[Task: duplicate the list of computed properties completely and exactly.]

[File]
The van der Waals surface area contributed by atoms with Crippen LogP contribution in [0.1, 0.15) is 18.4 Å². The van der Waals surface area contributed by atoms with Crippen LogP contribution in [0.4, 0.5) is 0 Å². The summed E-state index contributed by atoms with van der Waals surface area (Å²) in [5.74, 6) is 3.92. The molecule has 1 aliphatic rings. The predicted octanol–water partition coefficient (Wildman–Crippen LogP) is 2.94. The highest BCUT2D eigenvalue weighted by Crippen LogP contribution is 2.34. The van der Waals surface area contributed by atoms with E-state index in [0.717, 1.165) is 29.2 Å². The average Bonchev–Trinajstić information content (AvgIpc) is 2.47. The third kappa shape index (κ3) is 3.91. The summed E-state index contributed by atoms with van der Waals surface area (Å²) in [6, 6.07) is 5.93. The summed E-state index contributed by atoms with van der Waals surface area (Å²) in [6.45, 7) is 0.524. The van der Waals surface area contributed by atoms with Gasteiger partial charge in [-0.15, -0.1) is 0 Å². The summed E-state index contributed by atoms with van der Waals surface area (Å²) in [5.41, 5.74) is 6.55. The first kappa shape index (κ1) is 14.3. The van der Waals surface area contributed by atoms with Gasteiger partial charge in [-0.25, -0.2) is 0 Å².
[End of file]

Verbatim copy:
The van der Waals surface area contributed by atoms with Crippen LogP contribution in [0.1, 0.15) is 18.4 Å². The van der Waals surface area contributed by atoms with Crippen LogP contribution in [0.4, 0.5) is 0 Å². The summed E-state index contributed by atoms with van der Waals surface area (Å²) in [5.74, 6) is 3.92. The molecule has 1 aliphatic rings. The predicted octanol–water partition coefficient (Wildman–Crippen LogP) is 2.94. The highest BCUT2D eigenvalue weighted by Crippen LogP contribution is 2.34. The van der Waals surface area contributed by atoms with E-state index in [0.717, 1.165) is 29.2 Å². The average Bonchev–Trinajstić information content (AvgIpc) is 2.47. The third kappa shape index (κ3) is 3.91. The summed E-state index contributed by atoms with van der Waals surface area (Å²) in [6, 6.07) is 5.93. The summed E-state index contributed by atoms with van der Waals surface area (Å²) in [6.45, 7) is 0.524. The van der Waals surface area contributed by atoms with Gasteiger partial charge in [-0.15, -0.1) is 0 Å². The summed E-state index contributed by atoms with van der Waals surface area (Å²) in [5.41, 5.74) is 6.55. The first kappa shape index (κ1) is 14.3. The van der Waals surface area contributed by atoms with Gasteiger partial charge in [-0.25, -0.2) is 0 Å².